On Sale: January 22, 2019
Featuring: Jennie Jerome (Lady Randolph Churchill); Randolph Churchill; Bertie, Prince of Wales
Hardcover / e-Book
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The Paris Wife meets PBS’s Victoria in this
enthralling novel of the life and loves of one of history’s
most remarkable women: Winston Churchill’s scandalous
American mother, Jennie Jerome.
Wealthy, privileged, and fiercely independent New Yorker
Jennie Jerome took Victorian England by storm when she
landed on its shores. As Lady Randolph Churchill, she gave
birth to a man who defined the twentieth century: her son
Winston. But Jennie—reared in the luxury of Gilded Age
Newport and the Paris of the Second Empire—lived an
outrageously modern life all her own, filled with
controversy, passion, tragedy, and triumph.
When the nineteen-year-old beauty agrees to marry the son of
a duke she has known only three days, she’s instantly swept
up in a whirlwind of British politics and the breathless
social climbing of the Marlborough House Set, the reckless
men who surround Bertie, Prince of Wales. Raised to think
for herself and careless of English society rules, the new
Lady Randolph Churchill quickly becomes a London sensation:
adored by some, despised by others.
Artistically gifted and politically shrewd, she shapes her
husband’s rise in Parliament and her young son’s difficult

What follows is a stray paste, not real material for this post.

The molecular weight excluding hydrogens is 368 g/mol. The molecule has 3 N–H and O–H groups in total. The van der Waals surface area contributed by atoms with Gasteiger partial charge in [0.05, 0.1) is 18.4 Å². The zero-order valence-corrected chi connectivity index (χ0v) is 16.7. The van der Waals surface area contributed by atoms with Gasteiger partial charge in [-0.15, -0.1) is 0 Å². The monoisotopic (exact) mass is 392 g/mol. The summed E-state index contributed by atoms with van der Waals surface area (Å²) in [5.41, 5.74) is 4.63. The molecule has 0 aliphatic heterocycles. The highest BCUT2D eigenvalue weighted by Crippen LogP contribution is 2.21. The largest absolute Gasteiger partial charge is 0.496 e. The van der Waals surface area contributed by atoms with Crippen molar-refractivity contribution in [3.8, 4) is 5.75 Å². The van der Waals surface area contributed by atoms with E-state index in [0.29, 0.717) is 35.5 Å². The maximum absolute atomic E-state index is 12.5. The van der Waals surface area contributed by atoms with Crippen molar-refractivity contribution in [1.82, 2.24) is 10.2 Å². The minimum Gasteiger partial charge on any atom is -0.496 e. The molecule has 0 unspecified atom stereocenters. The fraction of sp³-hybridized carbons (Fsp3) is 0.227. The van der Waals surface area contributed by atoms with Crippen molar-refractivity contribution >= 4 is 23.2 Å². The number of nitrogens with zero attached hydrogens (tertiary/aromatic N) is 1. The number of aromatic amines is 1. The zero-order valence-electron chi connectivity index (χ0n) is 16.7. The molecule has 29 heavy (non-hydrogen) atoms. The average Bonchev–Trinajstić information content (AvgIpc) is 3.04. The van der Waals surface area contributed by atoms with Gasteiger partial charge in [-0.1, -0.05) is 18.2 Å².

passage through boyhood. But as the family’s influence
soars, scandals explode and tragedy befalls the Churchills.
Jennie is inescapably drawn to the brilliant and seductive
Count Charles Kinsky—diplomat, skilled horse-racer, deeply
passionate lover. Their impossible affair only intensifies
as Randolph Churchill’s sanity frays, and Jennie—a woman
whose every move on the public stage is judged—must walk a
tightrope between duty and desire. Forced to decide where
her heart truly belongs, Jennie risks everything—even her
son—and disrupts lives, including her own, on both sides of
Breathing new life into Jennie’s legacy and the gilded world
over which she reigned, That Churchill Woman paints a
portrait of the difficult—and sometimes impossible—balance
between love, freedom, and obligation, while capturing the
spirit of an unforgettable woman, one who altered the course
1 comment posted.
Re: That Churchill Woman
Well, now. Overall, it sounds like the book succeeds in
telling the story. I'll read it. Thanks.
(Kathleen Bylsma 3:46pm January 12, 2019)
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